Imagine that, day after day, all you have to eat and drink are bread and water. When that’s all that you’ve ever had, it tastes good. Even wonderful, sometimes.
Imagine that on one special day someone gives you a little taste of honey. Maybe a small smear on your piece of bread. From then on, of course, your normal diet never tastes as good again.
So what? Well, I think that increasingly our schools will have to recognize that…
Our kids have tasted the honey.
When our kids go home, they get the opportunity to interact and connect and collaborate with people all over the globe. If they wish, they can do this on a regular basis.
When our kids go home, they get the opportunity to learn about areas in which they’re interested and to act on issues about which they’re passionate. They get the opportunity to be creative. They can make and share videos and stories and pictures and other things and, if others see value in them, find audiences in the hundreds or thousands or even millions.
When our kids go home, they get the opportunity to be immersed in personalized, individualized learning environments. We call them ‘the Internet’ or ‘video games.’ These environments are characterized by active inquiry and – in the case of video games – continual problem-solving.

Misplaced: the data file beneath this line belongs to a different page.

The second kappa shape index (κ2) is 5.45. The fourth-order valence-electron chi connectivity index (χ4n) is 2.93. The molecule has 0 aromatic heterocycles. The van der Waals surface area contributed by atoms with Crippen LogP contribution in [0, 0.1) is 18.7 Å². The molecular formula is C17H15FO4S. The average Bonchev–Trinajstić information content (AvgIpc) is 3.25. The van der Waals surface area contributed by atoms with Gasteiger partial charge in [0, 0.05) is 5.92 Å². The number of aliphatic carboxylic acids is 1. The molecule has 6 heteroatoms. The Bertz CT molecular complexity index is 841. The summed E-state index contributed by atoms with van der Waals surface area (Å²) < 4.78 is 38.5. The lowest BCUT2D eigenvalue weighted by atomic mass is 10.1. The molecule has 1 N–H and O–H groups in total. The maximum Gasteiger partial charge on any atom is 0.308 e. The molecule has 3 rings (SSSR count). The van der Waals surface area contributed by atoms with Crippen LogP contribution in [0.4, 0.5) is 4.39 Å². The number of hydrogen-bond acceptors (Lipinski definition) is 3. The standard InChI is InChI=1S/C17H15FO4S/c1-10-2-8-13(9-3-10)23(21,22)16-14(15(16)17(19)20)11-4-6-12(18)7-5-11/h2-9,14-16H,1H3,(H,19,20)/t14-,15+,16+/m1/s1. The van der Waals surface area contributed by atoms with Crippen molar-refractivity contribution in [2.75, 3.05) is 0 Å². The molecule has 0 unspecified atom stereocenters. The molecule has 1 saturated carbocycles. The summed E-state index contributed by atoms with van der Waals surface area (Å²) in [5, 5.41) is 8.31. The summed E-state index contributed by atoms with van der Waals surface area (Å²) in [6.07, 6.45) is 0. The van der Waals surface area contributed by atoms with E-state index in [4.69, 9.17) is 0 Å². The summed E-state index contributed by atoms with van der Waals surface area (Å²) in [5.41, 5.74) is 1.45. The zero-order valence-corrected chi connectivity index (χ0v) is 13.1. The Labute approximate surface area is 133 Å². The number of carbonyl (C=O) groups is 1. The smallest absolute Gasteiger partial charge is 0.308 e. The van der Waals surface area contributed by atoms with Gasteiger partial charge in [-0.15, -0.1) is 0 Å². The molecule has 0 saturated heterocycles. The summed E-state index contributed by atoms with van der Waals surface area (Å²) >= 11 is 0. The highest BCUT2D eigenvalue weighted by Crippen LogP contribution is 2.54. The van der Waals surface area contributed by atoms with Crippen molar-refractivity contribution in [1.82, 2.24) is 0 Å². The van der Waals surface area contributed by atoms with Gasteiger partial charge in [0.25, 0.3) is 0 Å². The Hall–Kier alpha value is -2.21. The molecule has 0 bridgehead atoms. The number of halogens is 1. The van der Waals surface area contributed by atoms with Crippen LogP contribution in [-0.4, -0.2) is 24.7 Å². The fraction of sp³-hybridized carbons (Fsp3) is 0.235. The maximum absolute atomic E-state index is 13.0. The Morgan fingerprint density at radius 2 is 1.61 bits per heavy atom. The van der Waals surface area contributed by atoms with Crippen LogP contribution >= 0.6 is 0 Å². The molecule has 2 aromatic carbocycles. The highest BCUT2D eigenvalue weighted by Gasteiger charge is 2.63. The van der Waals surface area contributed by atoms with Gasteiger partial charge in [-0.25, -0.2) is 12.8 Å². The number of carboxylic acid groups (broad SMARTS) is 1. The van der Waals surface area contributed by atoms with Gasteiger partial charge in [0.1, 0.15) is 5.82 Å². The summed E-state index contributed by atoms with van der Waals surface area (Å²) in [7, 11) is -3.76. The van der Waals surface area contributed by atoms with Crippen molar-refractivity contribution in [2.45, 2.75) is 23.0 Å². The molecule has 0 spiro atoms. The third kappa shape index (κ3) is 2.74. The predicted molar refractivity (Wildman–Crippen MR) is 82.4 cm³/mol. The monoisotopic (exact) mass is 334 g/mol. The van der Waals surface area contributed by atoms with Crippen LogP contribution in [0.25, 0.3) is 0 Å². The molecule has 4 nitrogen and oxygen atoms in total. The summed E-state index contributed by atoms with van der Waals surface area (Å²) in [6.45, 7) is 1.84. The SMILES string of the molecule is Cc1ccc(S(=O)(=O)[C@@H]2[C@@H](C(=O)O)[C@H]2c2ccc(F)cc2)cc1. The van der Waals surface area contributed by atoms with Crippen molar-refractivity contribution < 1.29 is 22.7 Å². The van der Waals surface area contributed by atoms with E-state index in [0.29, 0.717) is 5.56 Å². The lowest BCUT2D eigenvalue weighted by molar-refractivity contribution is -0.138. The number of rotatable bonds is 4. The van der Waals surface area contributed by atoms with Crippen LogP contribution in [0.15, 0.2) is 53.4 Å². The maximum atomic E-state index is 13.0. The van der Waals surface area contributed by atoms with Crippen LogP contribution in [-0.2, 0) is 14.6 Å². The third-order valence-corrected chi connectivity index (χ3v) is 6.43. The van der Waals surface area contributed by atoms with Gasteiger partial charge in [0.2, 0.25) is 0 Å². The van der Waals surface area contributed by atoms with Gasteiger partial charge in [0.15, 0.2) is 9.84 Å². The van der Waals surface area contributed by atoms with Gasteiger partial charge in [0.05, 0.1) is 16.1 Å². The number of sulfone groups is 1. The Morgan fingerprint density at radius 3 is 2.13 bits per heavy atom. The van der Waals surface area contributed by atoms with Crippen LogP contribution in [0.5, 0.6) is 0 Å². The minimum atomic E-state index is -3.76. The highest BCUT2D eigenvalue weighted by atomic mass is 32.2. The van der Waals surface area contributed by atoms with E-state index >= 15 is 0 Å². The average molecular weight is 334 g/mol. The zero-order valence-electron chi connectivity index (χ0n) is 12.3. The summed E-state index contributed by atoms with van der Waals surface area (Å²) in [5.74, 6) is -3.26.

What do our kids get when they go to school?
Do they get the chance to regularly and frequently interact with diverse people from all over the planet? Nope. If they’re lucky, they might get the chance to interact with other students in their class, who like as not come from the same place and/or culture that they do.
Do they get the chance to be active content producers rather than passive information consumers? Do they get the chance to reach authentic audiences? Nope. If they’re lucky, they get to be creative every once in a while for a ‘special project’ or occasionally exhibit their work one evening at school for the local community.
Do they get the chance to experience individualized learning? Nope. Instead, they’re exposed to a mass model of education, one in which they’re lucky if occassionally the lesson is at “their level.”
Of course there are some exceptions to what I’ve written here, but for the most part this holds true for most students in most schools.
Our kids have tasted the honey and they have no interest in going back to what was.
The opinions expressed in LeaderTalk are strictly those of the author(s) and do not reflect the opinions or endorsement of Editorial Projects in Education, or any of its publications.